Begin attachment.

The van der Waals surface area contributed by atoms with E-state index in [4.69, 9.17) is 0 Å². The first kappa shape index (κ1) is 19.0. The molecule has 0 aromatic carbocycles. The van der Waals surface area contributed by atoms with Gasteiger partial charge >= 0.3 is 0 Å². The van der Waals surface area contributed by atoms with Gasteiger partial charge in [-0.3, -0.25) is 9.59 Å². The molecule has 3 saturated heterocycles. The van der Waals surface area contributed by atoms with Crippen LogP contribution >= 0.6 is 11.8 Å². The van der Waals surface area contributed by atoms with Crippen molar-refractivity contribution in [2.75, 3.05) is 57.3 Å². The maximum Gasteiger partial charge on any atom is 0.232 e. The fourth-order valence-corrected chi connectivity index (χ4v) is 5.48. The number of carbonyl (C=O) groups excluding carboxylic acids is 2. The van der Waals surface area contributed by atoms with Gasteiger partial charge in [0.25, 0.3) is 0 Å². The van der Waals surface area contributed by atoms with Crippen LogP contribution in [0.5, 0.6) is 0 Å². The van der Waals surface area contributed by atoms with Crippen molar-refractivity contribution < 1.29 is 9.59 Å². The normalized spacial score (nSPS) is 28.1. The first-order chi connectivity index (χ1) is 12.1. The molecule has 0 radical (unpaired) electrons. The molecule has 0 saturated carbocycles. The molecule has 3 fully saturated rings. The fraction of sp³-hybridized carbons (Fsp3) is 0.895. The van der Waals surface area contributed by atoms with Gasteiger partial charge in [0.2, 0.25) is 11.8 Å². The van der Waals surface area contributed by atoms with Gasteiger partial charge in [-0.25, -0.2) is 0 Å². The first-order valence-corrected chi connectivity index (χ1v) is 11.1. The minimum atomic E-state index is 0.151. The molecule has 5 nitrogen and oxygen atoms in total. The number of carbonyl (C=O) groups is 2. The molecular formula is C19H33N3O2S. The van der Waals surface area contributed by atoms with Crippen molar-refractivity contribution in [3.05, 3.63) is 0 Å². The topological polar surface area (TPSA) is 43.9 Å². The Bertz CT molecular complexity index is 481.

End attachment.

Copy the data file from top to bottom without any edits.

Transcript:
The van der Waals surface area contributed by atoms with E-state index in [4.69, 9.17) is 0 Å². The first kappa shape index (κ1) is 19.0. The molecule has 0 aromatic carbocycles. The van der Waals surface area contributed by atoms with Gasteiger partial charge >= 0.3 is 0 Å². The van der Waals surface area contributed by atoms with Gasteiger partial charge in [-0.3, -0.25) is 9.59 Å². The molecule has 3 saturated heterocycles. The van der Waals surface area contributed by atoms with Crippen LogP contribution >= 0.6 is 11.8 Å². The van der Waals surface area contributed by atoms with Crippen molar-refractivity contribution in [2.75, 3.05) is 57.3 Å². The maximum Gasteiger partial charge on any atom is 0.232 e. The fourth-order valence-corrected chi connectivity index (χ4v) is 5.48. The number of carbonyl (C=O) groups excluding carboxylic acids is 2. The van der Waals surface area contributed by atoms with Gasteiger partial charge in [0.25, 0.3) is 0 Å². The van der Waals surface area contributed by atoms with Crippen LogP contribution in [0.5, 0.6) is 0 Å². The van der Waals surface area contributed by atoms with Crippen molar-refractivity contribution < 1.29 is 9.59 Å². The normalized spacial score (nSPS) is 28.1. The first-order chi connectivity index (χ1) is 12.1. The molecule has 0 radical (unpaired) electrons. The molecule has 0 saturated carbocycles. The molecule has 3 fully saturated rings. The fraction of sp³-hybridized carbons (Fsp3) is 0.895. The van der Waals surface area contributed by atoms with Gasteiger partial charge in [0.2, 0.25) is 11.8 Å². The van der Waals surface area contributed by atoms with Gasteiger partial charge in [-0.25, -0.2) is 0 Å². The first-order valence-corrected chi connectivity index (χ1v) is 11.1. The minimum atomic E-state index is 0.151. The molecule has 5 nitrogen and oxygen atoms in total. The number of carbonyl (C=O) groups is 2. The molecular formula is C19H33N3O2S. The van der Waals surface area contributed by atoms with Crippen molar-refractivity contribution in [3.05, 3.63) is 0 Å². The topological polar surface area (TPSA) is 43.9 Å². The Bertz CT molecular complexity index is 481.